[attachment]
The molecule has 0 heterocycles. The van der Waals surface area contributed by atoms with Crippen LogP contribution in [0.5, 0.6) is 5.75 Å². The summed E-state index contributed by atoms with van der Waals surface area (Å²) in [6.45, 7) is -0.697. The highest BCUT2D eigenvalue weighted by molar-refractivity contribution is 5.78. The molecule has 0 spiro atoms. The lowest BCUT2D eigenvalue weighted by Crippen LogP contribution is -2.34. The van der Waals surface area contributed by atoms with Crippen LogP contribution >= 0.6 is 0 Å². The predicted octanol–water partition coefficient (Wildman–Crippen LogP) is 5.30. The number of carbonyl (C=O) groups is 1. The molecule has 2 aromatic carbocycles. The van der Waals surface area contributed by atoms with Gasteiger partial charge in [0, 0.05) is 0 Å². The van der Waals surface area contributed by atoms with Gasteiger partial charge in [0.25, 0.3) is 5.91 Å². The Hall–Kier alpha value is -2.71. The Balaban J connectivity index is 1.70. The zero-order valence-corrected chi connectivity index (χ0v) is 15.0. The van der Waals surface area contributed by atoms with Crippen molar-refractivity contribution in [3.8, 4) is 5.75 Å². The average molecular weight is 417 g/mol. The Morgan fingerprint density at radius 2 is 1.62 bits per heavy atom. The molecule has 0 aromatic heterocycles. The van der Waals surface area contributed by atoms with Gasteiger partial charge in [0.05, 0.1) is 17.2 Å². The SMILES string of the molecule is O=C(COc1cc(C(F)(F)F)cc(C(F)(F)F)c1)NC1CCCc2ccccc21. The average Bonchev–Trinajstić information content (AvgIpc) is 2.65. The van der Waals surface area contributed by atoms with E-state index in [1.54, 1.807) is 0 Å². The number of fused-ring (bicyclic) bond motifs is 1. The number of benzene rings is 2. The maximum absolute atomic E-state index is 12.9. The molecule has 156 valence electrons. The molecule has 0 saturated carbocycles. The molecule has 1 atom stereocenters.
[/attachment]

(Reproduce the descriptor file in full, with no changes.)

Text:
The molecule has 0 heterocycles. The van der Waals surface area contributed by atoms with Crippen LogP contribution in [0.5, 0.6) is 5.75 Å². The summed E-state index contributed by atoms with van der Waals surface area (Å²) in [6.45, 7) is -0.697. The highest BCUT2D eigenvalue weighted by molar-refractivity contribution is 5.78. The molecule has 0 spiro atoms. The lowest BCUT2D eigenvalue weighted by Crippen LogP contribution is -2.34. The van der Waals surface area contributed by atoms with Crippen LogP contribution >= 0.6 is 0 Å². The predicted octanol–water partition coefficient (Wildman–Crippen LogP) is 5.30. The number of carbonyl (C=O) groups is 1. The molecule has 2 aromatic carbocycles. The van der Waals surface area contributed by atoms with Gasteiger partial charge in [0, 0.05) is 0 Å². The van der Waals surface area contributed by atoms with Gasteiger partial charge in [0.25, 0.3) is 5.91 Å². The Hall–Kier alpha value is -2.71. The Balaban J connectivity index is 1.70. The zero-order valence-corrected chi connectivity index (χ0v) is 15.0. The van der Waals surface area contributed by atoms with Crippen molar-refractivity contribution in [3.8, 4) is 5.75 Å². The average molecular weight is 417 g/mol. The Morgan fingerprint density at radius 2 is 1.62 bits per heavy atom. The molecule has 0 aromatic heterocycles. The van der Waals surface area contributed by atoms with Gasteiger partial charge in [0.05, 0.1) is 17.2 Å². The SMILES string of the molecule is O=C(COc1cc(C(F)(F)F)cc(C(F)(F)F)c1)NC1CCCc2ccccc21. The average Bonchev–Trinajstić information content (AvgIpc) is 2.65. The van der Waals surface area contributed by atoms with E-state index in [1.54, 1.807) is 0 Å². The number of fused-ring (bicyclic) bond motifs is 1. The number of benzene rings is 2. The maximum absolute atomic E-state index is 12.9. The molecule has 156 valence electrons. The molecule has 0 saturated carbocycles. The molecule has 1 atom stereocenters.